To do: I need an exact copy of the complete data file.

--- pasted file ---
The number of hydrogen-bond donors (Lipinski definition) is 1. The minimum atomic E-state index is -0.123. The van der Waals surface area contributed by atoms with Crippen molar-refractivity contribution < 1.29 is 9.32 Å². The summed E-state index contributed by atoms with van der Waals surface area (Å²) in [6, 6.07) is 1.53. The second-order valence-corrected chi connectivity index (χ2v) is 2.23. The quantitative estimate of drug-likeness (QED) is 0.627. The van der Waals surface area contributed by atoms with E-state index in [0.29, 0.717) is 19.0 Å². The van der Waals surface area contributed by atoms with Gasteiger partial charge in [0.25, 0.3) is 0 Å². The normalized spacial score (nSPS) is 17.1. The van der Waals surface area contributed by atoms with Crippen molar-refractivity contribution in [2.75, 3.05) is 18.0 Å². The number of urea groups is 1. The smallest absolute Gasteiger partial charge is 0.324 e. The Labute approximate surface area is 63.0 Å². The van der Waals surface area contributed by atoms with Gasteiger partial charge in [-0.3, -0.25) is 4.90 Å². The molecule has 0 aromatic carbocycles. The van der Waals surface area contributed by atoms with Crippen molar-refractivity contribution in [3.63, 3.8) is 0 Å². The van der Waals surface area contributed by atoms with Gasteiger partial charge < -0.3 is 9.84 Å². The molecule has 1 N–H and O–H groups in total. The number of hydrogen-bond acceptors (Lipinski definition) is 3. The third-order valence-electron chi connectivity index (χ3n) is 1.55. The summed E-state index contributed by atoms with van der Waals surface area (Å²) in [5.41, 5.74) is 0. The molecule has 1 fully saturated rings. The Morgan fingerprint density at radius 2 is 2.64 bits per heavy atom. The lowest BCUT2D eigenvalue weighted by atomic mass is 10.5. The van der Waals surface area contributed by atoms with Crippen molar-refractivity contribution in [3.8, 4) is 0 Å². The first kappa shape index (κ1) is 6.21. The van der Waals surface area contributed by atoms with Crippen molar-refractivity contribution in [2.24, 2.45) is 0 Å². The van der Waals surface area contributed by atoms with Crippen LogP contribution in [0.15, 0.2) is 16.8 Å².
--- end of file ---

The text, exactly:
The number of hydrogen-bond donors (Lipinski definition) is 1. The minimum atomic E-state index is -0.123. The van der Waals surface area contributed by atoms with Crippen molar-refractivity contribution < 1.29 is 9.32 Å². The summed E-state index contributed by atoms with van der Waals surface area (Å²) in [6, 6.07) is 1.53. The second-order valence-corrected chi connectivity index (χ2v) is 2.23. The quantitative estimate of drug-likeness (QED) is 0.627. The van der Waals surface area contributed by atoms with E-state index in [0.29, 0.717) is 19.0 Å². The van der Waals surface area contributed by atoms with Gasteiger partial charge in [0.25, 0.3) is 0 Å². The normalized spacial score (nSPS) is 17.1. The van der Waals surface area contributed by atoms with Crippen molar-refractivity contribution in [2.75, 3.05) is 18.0 Å². The number of urea groups is 1. The smallest absolute Gasteiger partial charge is 0.324 e. The Labute approximate surface area is 63.0 Å². The van der Waals surface area contributed by atoms with Gasteiger partial charge in [-0.3, -0.25) is 4.90 Å². The molecule has 0 aromatic carbocycles. The van der Waals surface area contributed by atoms with Crippen molar-refractivity contribution in [3.63, 3.8) is 0 Å². The van der Waals surface area contributed by atoms with Gasteiger partial charge < -0.3 is 9.84 Å². The molecule has 1 N–H and O–H groups in total. The number of hydrogen-bond acceptors (Lipinski definition) is 3. The third-order valence-electron chi connectivity index (χ3n) is 1.55. The summed E-state index contributed by atoms with van der Waals surface area (Å²) in [5.41, 5.74) is 0. The molecule has 1 fully saturated rings. The Morgan fingerprint density at radius 2 is 2.64 bits per heavy atom. The lowest BCUT2D eigenvalue weighted by atomic mass is 10.5. The van der Waals surface area contributed by atoms with Crippen molar-refractivity contribution in [3.8, 4) is 0 Å². The first kappa shape index (κ1) is 6.21. The van der Waals surface area contributed by atoms with Crippen molar-refractivity contribution in [2.24, 2.45) is 0 Å². The van der Waals surface area contributed by atoms with Crippen LogP contribution in [0.15, 0.2) is 16.8 Å².